Read the transcript here:
Dr. Wahls: Welcome, everyone. It’s Dr. Wahls. I’m here with Brian from Captain Soup, and we’re going to have a really wonderful interview. Now, I have to tell everyone that Brian is an active duty Army officer, a former Instructor of Leadership at West Point. So all views expressed by Brian are his own and do not represent the views of the United States Army or the United States Military Academy at West Point. He’s also a sponsor of the Wahls Protocol®, so I very much appreciate what he’s doing. He has a really wonderful story, and I’m going to let Brian tell you that because I think you’ll find it incredibly inspiring.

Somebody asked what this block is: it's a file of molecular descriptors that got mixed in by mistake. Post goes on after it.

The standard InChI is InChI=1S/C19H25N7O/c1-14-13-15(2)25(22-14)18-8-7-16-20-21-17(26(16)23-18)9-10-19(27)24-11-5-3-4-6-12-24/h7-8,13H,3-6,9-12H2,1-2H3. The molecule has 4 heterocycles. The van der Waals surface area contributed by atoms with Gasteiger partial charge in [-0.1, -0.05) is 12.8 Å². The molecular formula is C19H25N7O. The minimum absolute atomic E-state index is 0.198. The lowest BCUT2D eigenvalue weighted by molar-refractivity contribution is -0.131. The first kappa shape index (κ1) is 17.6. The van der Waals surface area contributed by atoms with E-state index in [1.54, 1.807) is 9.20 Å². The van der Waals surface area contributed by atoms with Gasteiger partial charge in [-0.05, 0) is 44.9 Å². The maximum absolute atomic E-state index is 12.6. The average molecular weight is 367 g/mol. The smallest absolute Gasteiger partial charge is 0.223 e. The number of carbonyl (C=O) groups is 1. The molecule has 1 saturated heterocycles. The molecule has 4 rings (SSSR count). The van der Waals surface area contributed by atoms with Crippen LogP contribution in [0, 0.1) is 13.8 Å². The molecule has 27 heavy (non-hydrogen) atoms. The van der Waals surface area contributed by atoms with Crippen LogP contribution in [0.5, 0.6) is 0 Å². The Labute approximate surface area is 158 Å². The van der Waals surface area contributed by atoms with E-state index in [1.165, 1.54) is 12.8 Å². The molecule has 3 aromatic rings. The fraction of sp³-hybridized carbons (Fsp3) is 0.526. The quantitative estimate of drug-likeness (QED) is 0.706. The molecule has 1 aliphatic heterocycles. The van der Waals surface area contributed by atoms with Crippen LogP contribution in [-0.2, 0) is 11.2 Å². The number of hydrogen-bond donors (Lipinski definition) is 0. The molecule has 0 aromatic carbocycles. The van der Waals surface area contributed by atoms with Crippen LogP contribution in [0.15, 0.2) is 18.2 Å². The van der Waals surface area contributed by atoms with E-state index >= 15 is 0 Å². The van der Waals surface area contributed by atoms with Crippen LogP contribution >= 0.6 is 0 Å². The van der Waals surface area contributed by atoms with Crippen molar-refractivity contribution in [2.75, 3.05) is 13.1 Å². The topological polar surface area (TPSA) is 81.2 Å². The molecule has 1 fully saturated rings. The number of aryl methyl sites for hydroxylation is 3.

Brian Gaudette: Oh, thanks, Dr. Wahls. It’s so great to see you again. Yeah, I came to using food as medicine out of just necessity to try and save my career as an army pilot. Back in 2013, I was serving in the Republic of Korea, and I was starting to gain weight. I was getting lethargic, I was having cognitive issues. Then one day in the aircraft, it felt like the world was spinning on me, and I was getting spatially disoriented, so I was grounded from flying. Eight months of going to every specialist, chasing down every symptom, and got to the end of that rabbit hole. They said, “You know what, Brian? Sometimes stress does weird stuff to the body. You might need to go talk to mental health about what’s going on with you,” so that’s when my wife and I as a Hail Mary had to figure it out on our own.